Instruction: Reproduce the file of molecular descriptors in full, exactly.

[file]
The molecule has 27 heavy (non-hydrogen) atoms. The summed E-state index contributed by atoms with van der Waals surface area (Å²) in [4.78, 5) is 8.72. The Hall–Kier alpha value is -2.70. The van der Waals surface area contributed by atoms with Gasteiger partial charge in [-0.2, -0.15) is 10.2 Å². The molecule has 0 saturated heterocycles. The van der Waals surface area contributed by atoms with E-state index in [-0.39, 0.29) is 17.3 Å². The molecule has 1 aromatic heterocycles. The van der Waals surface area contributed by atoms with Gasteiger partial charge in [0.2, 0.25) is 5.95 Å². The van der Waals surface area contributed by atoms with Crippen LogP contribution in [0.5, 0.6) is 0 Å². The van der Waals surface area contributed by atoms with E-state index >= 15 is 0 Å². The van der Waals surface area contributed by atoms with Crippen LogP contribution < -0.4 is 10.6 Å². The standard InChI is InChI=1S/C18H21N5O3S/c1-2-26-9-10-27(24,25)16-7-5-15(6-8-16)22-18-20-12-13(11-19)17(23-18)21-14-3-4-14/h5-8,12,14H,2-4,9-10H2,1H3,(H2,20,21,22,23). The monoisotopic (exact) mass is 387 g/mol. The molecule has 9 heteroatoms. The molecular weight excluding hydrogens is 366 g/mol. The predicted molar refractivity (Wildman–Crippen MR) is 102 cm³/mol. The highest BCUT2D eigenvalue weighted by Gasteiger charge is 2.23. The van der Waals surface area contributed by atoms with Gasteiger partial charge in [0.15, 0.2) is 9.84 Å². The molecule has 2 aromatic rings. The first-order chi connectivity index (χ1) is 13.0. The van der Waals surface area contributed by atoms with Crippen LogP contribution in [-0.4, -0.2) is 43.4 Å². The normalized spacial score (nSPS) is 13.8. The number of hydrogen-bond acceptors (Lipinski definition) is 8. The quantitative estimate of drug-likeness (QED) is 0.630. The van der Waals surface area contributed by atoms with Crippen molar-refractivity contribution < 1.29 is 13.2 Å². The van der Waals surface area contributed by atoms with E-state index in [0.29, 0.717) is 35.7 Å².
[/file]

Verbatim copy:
The molecule has 27 heavy (non-hydrogen) atoms. The summed E-state index contributed by atoms with van der Waals surface area (Å²) in [4.78, 5) is 8.72. The Hall–Kier alpha value is -2.70. The van der Waals surface area contributed by atoms with Gasteiger partial charge in [-0.2, -0.15) is 10.2 Å². The molecule has 0 saturated heterocycles. The van der Waals surface area contributed by atoms with E-state index in [-0.39, 0.29) is 17.3 Å². The molecule has 1 aromatic heterocycles. The van der Waals surface area contributed by atoms with Gasteiger partial charge in [0.2, 0.25) is 5.95 Å². The van der Waals surface area contributed by atoms with Crippen LogP contribution in [0.5, 0.6) is 0 Å². The van der Waals surface area contributed by atoms with E-state index >= 15 is 0 Å². The van der Waals surface area contributed by atoms with Crippen LogP contribution < -0.4 is 10.6 Å². The standard InChI is InChI=1S/C18H21N5O3S/c1-2-26-9-10-27(24,25)16-7-5-15(6-8-16)22-18-20-12-13(11-19)17(23-18)21-14-3-4-14/h5-8,12,14H,2-4,9-10H2,1H3,(H2,20,21,22,23). The monoisotopic (exact) mass is 387 g/mol. The molecule has 9 heteroatoms. The molecular weight excluding hydrogens is 366 g/mol. The predicted molar refractivity (Wildman–Crippen MR) is 102 cm³/mol. The highest BCUT2D eigenvalue weighted by Gasteiger charge is 2.23. The van der Waals surface area contributed by atoms with Gasteiger partial charge in [0.15, 0.2) is 9.84 Å². The molecule has 2 aromatic rings. The first-order chi connectivity index (χ1) is 13.0. The van der Waals surface area contributed by atoms with Crippen LogP contribution in [-0.4, -0.2) is 43.4 Å². The normalized spacial score (nSPS) is 13.8. The number of hydrogen-bond acceptors (Lipinski definition) is 8. The quantitative estimate of drug-likeness (QED) is 0.630. The van der Waals surface area contributed by atoms with Crippen molar-refractivity contribution < 1.29 is 13.2 Å². The van der Waals surface area contributed by atoms with E-state index in [0.29, 0.717) is 35.7 Å².